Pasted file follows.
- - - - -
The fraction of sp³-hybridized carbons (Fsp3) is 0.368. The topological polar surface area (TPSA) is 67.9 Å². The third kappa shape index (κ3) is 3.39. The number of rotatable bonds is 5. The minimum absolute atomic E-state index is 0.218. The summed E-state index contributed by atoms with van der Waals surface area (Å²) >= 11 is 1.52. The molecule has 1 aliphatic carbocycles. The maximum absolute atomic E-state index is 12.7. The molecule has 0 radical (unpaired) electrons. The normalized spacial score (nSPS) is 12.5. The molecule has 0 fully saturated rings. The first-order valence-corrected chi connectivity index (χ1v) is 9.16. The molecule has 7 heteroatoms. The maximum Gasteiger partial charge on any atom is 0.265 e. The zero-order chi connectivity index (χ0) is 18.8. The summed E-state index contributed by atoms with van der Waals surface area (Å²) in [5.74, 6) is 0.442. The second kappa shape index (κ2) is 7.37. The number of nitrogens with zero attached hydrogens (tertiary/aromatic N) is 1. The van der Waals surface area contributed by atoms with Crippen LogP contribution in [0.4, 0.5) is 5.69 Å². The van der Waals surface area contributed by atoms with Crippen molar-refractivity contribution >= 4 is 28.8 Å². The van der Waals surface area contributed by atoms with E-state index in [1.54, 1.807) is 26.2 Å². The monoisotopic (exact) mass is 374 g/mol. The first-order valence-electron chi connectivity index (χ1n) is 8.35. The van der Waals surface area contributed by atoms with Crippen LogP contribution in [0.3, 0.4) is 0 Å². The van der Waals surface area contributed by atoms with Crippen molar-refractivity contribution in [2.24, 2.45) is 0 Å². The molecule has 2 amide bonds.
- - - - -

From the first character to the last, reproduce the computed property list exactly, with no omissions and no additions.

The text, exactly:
The fraction of sp³-hybridized carbons (Fsp3) is 0.368. The topological polar surface area (TPSA) is 67.9 Å². The third kappa shape index (κ3) is 3.39. The number of rotatable bonds is 5. The minimum absolute atomic E-state index is 0.218. The summed E-state index contributed by atoms with van der Waals surface area (Å²) >= 11 is 1.52. The molecule has 1 aliphatic carbocycles. The maximum absolute atomic E-state index is 12.7. The molecule has 0 radical (unpaired) electrons. The normalized spacial score (nSPS) is 12.5. The molecule has 0 fully saturated rings. The first-order valence-corrected chi connectivity index (χ1v) is 9.16. The molecule has 7 heteroatoms. The maximum Gasteiger partial charge on any atom is 0.265 e. The zero-order chi connectivity index (χ0) is 18.8. The summed E-state index contributed by atoms with van der Waals surface area (Å²) in [5.74, 6) is 0.442. The second kappa shape index (κ2) is 7.37. The number of nitrogens with zero attached hydrogens (tertiary/aromatic N) is 1. The van der Waals surface area contributed by atoms with Crippen LogP contribution in [0.4, 0.5) is 5.69 Å². The van der Waals surface area contributed by atoms with Crippen molar-refractivity contribution >= 4 is 28.8 Å². The van der Waals surface area contributed by atoms with E-state index in [1.54, 1.807) is 26.2 Å². The monoisotopic (exact) mass is 374 g/mol. The first-order valence-electron chi connectivity index (χ1n) is 8.35. The van der Waals surface area contributed by atoms with Crippen LogP contribution in [0.3, 0.4) is 0 Å². The van der Waals surface area contributed by atoms with Crippen molar-refractivity contribution in [2.24, 2.45) is 0 Å². The molecule has 2 amide bonds.